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Prepare for ‘Landing’ - New painting replaces first in Murals of La Jolla program

Heather Gwen Martin’s ‘Landing’ is in the process of being installed at 7724 Girard Ave., as part of the Murals of La Jolla public-art series.
Heather Gwen Martin’s ‘Landing’ is in the process of being installed at 7724 Girard Ave., as part of the Murals of La Jolla public-art series.
(María José Durán)

It looks like The Girl from Ipanema went walking ... The first mural installed through the Murals of La Jolla Program in 2010, “Girl from Ipanema” by Kim MacConnel, was replaced this week with Heather Gwen Martin’s new work “Landing.”

One of the largest in the Murals program, installation of the piece took more than a week at 7724 Girard Ave. Starting with removal of the former piece and prep and priming, “Landing” will be unveiled this week.

“Since Kim’s mural was painted directly on its site, unlike most of the other murals, which are made using billboard technology, the Murals of La Jolla Art advisory committee decided to identify another painter for this commission,” said Murals of La Jolla curator Lynda Forsha. “The committee, which is made up of the heads of the visual arts institutions in La Jolla, thought Heather Gwen Martin was the ideal artist for this commission. She has a strong connection to San Diego, living here when she attended UCSD, and is, without question, one of the most inventive painters working today. There was great confidence that she would come up with something stunning and dynamic to follow in Kim’s good footsteps.”

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The Kim MacConnel mural ‘The Girl from Ipanema’ is removed over a few days last week.
The Kim MacConnel mural ‘The Girl from Ipanema’ is removed over a few days last week.
(Ashley Mackin)

Forsha added, “In a sense, we have commissioned a very large painting and it will be on view for some time, so it was important to choose an artist who was up to the task of maybe making the largest artwork they’ve ever made. In addition to all of the challenges involved in making a great painting — there is the additional challenge of understanding a scale that most artists might not be familiar with.”

Standing three stories tall, this is the largest piece artist Martin has ever done. “I’m very interested in energy and balance and the idea of movement, as though something is in motion and then captured as a moment in time,” she said of her work for La Jolla’s public art program. Using bright colors and wispy paint stokes, she said she hopes people will bring their own experiences and where they are in that moment in time to view the piece with an open mind.

“This piece has an awareness of (itself), and the shape of the canvas is really interesting in that it allows strokes to join at the corners and move around. You can see the two major sides and, for example, places where the dark green and lime green meet, like a pushing point to the other side. It wants to stop, but it doesn’t. Some of my paintings don’t end where the frame ends, they look like they could go on forever but have to end somewhere,” she said.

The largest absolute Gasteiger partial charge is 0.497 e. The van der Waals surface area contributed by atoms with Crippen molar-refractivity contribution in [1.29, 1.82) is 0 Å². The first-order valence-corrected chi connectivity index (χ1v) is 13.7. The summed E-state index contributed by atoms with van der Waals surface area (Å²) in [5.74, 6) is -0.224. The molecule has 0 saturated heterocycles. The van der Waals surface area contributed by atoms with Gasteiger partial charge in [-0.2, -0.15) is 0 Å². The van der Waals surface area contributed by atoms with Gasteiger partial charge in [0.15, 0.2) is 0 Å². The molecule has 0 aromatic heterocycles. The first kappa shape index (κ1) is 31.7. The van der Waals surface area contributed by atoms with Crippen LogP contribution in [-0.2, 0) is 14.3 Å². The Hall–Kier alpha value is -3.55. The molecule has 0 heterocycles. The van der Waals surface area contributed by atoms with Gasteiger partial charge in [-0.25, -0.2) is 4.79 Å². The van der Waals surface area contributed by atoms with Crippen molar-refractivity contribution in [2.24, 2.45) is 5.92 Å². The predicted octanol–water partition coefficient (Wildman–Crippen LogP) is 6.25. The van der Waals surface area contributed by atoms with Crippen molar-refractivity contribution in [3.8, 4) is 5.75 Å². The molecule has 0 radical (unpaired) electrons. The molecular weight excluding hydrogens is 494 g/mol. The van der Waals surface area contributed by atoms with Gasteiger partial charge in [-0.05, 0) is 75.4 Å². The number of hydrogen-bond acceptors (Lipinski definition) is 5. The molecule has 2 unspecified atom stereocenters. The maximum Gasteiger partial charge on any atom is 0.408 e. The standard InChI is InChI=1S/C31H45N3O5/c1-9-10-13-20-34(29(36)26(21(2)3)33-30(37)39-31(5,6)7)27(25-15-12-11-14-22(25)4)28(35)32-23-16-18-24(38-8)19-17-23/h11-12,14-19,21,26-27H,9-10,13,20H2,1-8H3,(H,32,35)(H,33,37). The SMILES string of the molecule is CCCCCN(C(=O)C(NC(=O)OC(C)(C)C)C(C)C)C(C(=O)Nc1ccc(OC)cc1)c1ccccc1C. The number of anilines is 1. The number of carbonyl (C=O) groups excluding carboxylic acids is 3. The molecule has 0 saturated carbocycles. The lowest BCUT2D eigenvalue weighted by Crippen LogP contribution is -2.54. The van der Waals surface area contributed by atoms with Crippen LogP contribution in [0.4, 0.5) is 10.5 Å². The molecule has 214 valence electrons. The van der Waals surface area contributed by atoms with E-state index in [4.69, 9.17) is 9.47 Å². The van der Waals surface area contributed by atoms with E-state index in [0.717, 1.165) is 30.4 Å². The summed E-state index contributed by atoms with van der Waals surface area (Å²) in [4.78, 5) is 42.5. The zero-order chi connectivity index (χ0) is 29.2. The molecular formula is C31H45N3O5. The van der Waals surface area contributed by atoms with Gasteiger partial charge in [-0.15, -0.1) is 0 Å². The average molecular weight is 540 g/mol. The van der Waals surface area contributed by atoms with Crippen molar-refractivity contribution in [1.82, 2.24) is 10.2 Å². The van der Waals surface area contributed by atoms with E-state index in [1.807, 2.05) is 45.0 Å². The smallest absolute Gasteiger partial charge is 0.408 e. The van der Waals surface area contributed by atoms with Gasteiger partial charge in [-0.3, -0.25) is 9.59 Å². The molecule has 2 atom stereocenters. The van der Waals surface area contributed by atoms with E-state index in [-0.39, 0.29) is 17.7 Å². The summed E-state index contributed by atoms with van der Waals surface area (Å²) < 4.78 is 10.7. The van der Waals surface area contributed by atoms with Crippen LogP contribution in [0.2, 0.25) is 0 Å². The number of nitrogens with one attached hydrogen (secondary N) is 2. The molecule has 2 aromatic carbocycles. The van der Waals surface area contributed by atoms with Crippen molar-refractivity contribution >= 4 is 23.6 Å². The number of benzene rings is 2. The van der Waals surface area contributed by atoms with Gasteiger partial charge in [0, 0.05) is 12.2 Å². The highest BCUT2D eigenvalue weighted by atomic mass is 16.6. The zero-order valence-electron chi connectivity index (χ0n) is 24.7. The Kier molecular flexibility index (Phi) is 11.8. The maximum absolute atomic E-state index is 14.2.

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Commenting on different vantage points from which someone could view the piece — whether it be from afar or up close, looking up or straight on, at the most prominent sides or one its more narrow edges — Martin said she hopes people will also bring their own perspective to see its different angles. “Having never created a mural, I found the process fantastic and overwhelming.”

When approached to create something for the Murals of La Jolla program, Martin said she was happy to accept the task. “I lived in San Diego for a time, so I’m familiar with the Murals of La Jolla program and am pleased to be included. I know some of the other participating artists personally and others by reputation, and it’s a great group to be a part of,” she said.

Born in Saskatchewan, Canada, but sharing her time between the Great White North and San Diego, Martin said she always had an interest in making things, but it wasn’t until her late teens that she committed to her artistic passion. “I thought for a long time that I would go into medicine or science, but when I was 17, a friend died and I realized you only get one go-around at life, and decided to pursue what I love, which is art,” she said.

With a show in Los Angeles that was recently extended, the artist said she would be in La Jolla to see the unveiling. “I visit La Jolla often, so I wanted to be there for the installation process,” she said. “Plus it will be awesome to come back, happen by the site and show it off.”


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